When I look back at 2019, I know there will be two things I remember most: The Raptors, and my Dad.
The Raptors, obviously, won the NBA championship. Sadly, my Dad Ralph passed away unexpectedly in October.
My Dad was a sports fan, but basketball was probably about fourth on his list of favourites, behind soccer, baseball, and football. Maybe even fifth behind hockey? But he always supported my love of hoops, and he knew how much I loved the Raptors, always following them closely enough that we could have a good conversation about them when we got together. And he certainly knew how special this year was to me.
Unfortunately it was a pretty rough year for my Dad. He had what was supposed to be a relatively minor hernia surgery back in February — but there were some complications, there was greater damage than they thought, and so the surgery ended up being much more invasive. He had to stay in hospital for a couple of weeks, and even after he got home, it took him months to recover. He could barely eat, suffered extreme bouts of depression, and wasn’t himself at all.
But he did recover, and finally, towards the end of August, started becoming himself again. By mid-October, he was pretty much back to normal (just skinnier!) and was packing for a Caribbean cruise when he suffered a massive heart attack.
I don’t know how one judges what’s a good or bad time to die, but right after emerging from a long recovery process, and right before you go on vacation, has to be among the worst.
Clearly the Raptors winning the title and my Dad passing away will define my year. But they’re also inextricably linked in more literal ways.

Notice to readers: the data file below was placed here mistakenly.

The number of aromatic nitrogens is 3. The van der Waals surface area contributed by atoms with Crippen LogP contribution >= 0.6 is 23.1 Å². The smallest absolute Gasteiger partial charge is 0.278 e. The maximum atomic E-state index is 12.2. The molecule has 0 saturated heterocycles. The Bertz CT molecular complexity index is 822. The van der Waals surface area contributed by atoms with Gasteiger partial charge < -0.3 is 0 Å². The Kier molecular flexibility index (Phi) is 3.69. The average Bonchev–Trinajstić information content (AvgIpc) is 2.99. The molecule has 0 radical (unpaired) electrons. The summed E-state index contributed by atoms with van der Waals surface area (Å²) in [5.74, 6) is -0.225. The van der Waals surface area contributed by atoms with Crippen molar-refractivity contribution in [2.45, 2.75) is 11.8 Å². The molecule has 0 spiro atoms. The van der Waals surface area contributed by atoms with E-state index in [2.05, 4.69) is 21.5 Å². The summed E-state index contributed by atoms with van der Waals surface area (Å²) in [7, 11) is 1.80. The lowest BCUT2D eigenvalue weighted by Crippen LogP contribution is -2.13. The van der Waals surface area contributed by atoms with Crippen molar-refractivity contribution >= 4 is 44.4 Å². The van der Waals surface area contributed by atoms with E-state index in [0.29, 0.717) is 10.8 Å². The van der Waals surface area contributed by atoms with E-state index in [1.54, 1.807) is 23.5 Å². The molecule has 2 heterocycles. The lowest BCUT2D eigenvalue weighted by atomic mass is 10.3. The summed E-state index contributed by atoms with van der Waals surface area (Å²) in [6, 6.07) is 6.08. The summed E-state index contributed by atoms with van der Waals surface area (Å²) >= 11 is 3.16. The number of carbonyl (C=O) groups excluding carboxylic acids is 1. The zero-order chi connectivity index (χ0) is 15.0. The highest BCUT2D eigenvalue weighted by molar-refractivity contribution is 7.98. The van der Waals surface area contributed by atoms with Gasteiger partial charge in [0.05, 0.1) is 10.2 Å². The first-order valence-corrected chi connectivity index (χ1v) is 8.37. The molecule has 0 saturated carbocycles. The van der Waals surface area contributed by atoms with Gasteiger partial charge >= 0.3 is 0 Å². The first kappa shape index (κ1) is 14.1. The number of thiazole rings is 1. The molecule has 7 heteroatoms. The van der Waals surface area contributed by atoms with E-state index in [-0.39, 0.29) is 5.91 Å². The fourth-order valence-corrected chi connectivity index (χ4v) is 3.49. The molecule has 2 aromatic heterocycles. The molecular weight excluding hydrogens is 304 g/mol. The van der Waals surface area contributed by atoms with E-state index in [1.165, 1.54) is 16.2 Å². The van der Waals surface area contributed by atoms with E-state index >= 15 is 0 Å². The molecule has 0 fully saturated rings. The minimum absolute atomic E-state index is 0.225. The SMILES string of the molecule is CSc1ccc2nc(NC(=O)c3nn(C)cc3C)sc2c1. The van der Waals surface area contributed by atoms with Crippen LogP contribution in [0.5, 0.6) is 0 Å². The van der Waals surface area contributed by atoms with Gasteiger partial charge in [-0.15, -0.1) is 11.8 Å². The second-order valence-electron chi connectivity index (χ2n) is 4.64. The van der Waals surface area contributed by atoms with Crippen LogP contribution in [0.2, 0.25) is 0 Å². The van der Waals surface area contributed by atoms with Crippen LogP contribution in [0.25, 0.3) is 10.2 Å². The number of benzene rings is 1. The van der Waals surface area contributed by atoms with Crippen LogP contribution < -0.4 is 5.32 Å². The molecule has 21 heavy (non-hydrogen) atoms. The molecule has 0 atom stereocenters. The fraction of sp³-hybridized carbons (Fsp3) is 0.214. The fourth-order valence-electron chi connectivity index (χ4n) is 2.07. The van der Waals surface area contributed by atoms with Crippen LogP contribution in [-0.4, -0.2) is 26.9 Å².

Back in February, the day my Dad went in to the hospital for that surgery was the day of DeMar DeRozan’s homecoming game. I knew a couple weeks in advance, but, he was staying overnight there either way, so if all was well, I though I might still be able to get to the game (at that point in the season, there was no home game I wanted to go to more). Because of those complications I mentioned, he didn’t get out of surgery until about 5:30 p.m. and out of the recovery room until about 11:30. So I missed the game completely, and only caught up when I got home at 1:30 in the morning.
Hell of a game to miss, and to be linked to the start of such a rough summer for my Dad.
Speaking of missing games, I didn’t get to take my Dad to a playoff game for the first time in three years. He just wasn’t up to it at that point. (Unfortunately the last game we attended together was Game 1 against the Cavs in 2018. Yikes.)
The last time I spoke to my Dad — and it’s 2019, so by “speaking” I mean texting — was October 22, opening night. My wife Kathy and I were at the game, and we’d just arrived in our seats (mega early to catch the festivities); he texted me, telling us to have a good time. I texted a “thanks” back and said I’d text him about getting together on the weekend.